Toward Success, It Takes Collaboration

    Despite the challenges, many appreciate the progress in Wang’s work. Within the past year, collaborators from Singapore, Berkeley, and the Netherlands have published separate papers on the properties of other perovskite materials that they have grown atop of Wang’s high quality SrTiO3 films on silicon, including their applications in different microelectronic devices. Wang also plans to try integrating his own perovskite oxides onto his template in the future. It depends, however, on the ability to build good films on top of silicon, and as Wang explains, good films require a good underlying SrTiO3­­ layer.

    It is not simply the cutting-edge tools that boost Wang’s research. “We have a lot of collaboration. We are making the material, but to understand the perfection, performance, and defects at the atomic level, we collaborate with other groups at Cornell.” For instance, the research team of Lena F. Kourkoutis, Applied and Engineering Physics, has used transmission electron microscopy to help with characterizing the interface structure and film quality. Kyle Shen’s research group, Physics, has integrated their angle-resolved photoemission spectroscopy (ARPES) with the molecular beam epitaxy system to study the materials being formed without exposure to air. Other collaborations include research into utilizing density functional theory to predict novel properties of materials. Like silicon, no one researcher can fulfill all those demands alone. Through collaboration, Wang achieves more.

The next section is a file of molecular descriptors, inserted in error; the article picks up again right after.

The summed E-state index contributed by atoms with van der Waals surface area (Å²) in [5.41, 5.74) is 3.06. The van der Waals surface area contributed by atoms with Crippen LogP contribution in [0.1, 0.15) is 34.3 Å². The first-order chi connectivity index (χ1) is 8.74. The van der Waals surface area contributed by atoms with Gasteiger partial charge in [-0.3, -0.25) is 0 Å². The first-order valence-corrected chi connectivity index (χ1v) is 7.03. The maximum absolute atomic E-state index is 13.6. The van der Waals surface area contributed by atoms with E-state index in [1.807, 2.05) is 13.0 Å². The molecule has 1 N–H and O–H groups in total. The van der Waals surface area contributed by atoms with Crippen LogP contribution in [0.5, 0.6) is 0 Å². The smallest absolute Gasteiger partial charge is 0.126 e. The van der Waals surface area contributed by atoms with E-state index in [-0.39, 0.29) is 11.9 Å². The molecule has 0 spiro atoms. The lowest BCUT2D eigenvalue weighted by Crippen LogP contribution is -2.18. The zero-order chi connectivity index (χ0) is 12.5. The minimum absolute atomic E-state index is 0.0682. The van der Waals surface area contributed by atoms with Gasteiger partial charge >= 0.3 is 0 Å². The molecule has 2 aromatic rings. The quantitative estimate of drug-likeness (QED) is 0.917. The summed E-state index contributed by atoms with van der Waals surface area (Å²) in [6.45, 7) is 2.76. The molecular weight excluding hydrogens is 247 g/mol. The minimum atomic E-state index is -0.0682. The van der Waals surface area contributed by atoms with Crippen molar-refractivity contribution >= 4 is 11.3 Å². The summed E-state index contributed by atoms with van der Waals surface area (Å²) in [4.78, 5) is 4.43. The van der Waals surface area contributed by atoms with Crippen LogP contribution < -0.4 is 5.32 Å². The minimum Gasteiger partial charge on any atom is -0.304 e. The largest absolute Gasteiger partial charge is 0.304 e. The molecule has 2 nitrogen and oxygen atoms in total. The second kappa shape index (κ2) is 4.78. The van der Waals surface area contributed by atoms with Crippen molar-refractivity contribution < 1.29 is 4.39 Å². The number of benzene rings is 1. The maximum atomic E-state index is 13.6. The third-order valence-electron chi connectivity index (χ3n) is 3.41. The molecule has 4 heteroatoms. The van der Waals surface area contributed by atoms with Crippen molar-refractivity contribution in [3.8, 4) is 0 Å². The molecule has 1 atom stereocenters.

See the full article here .

    Please help promote STEM in your local schools.

    STEM Icon

    Stem Education Coalition
    Once called “the first American university” by educational historian Frederick Rudolph, Cornell University represents a distinctive mix of eminent scholarship and democratic ideals. Adding practical subjects to the classics and admitting qualified students regardless of nationality, race, social circumstance, gender, or religion was quite a departure when Cornell was founded in 1865.